code for you, but the right tool can significantly enhance your
understanding of your code.

On Sep 12, 2008, at 2:58 PM, ara.t.howard wrote:

it may sound heresy to some people on this list, and elsewhere, but
i think dynamic languages like ruby require a, possibly additional
(on top of tdd, bdd, whatever), rigorous process of thought and
discussion to really build good code. mechanical analysis is
simply one way to approach coverage.

You are still my hero. I just wanted to make sure I’ve told you
lately. :wink:

James Edward G. II

On Sep 12, 2008, at 4:57 PM, Caleb C. wrote:

in the paragraph above, but it’s always seemed the most pragmatic to
me to employ a combination of things. No tool will understand your
code for you, but the right tool can significantly enhance your
understanding of your code.

what i was trying get across was

. ruby presents some challenges for really good code tools, at
least with the current impl

. we can address some of the shortcomings today with processes
that involve people

. i trust the current crop of people more that the current crop of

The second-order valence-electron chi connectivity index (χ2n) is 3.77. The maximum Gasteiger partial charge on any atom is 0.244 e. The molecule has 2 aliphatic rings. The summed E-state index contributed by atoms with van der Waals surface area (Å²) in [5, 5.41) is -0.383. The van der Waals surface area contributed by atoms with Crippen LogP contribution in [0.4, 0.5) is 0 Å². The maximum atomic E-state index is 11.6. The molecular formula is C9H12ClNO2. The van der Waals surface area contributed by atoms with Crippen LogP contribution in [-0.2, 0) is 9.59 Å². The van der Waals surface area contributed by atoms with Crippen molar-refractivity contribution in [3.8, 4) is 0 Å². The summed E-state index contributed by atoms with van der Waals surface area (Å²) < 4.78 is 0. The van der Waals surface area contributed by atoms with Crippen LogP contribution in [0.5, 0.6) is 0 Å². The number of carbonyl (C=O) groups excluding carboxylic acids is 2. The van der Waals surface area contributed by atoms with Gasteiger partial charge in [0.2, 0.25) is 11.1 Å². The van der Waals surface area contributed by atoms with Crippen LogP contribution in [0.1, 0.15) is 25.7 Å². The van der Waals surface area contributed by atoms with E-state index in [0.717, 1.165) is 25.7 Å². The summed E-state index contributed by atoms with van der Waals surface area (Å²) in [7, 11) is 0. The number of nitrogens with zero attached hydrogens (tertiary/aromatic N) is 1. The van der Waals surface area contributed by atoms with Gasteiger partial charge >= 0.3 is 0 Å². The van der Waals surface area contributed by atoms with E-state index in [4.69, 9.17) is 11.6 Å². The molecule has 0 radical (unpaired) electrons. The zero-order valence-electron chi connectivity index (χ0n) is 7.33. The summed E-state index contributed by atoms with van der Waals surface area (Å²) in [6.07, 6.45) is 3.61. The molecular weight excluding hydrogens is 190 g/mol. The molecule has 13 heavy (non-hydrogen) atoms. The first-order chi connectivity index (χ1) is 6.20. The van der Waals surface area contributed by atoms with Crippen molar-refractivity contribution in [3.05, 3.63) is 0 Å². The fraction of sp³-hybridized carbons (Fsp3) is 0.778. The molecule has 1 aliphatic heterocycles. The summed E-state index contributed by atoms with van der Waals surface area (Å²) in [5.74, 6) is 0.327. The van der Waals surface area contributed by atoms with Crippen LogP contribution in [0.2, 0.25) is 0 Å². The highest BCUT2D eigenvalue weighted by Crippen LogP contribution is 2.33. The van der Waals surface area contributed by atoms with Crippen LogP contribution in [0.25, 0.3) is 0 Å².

tools. this may change in the future.

. it’s important as a community to share good processes for
thinking about code.

. lack of tools should not become a red herring in the community.
most shortcomings in code tools should probably wait to be developed,
helping instrument the language to support a new breed of tools might
be a better use of energy.

so yeah, we are probably saying close to the same thing.

cheers.

a @ http://codeforpeople.com/

On Sep 12, 2008, at 4:36 PM, ara.t.howard wrote:

On Sep 12, 2008, at 2:07 PM, James G. wrote:

You are still my hero. I just wanted to make sure I’ve told you
lately. :wink:

James Edward G. II

lol - coming from you that’s a real compliment… i heard your talk
at lone star was great.

You inspired that too. It was about NArray, RBtree, SQLite, FSDB, … :wink:

James Edward G. II

On Sep 12, 2008, at 2:07 PM, James G. wrote:

You are still my hero. I just wanted to make sure I’ve told you
lately. :wink:

James Edward G. II

lol - coming from you that’s a real compliment… i heard your talk
at lone star was great.

cheers.

a @ http://codeforpeople.com/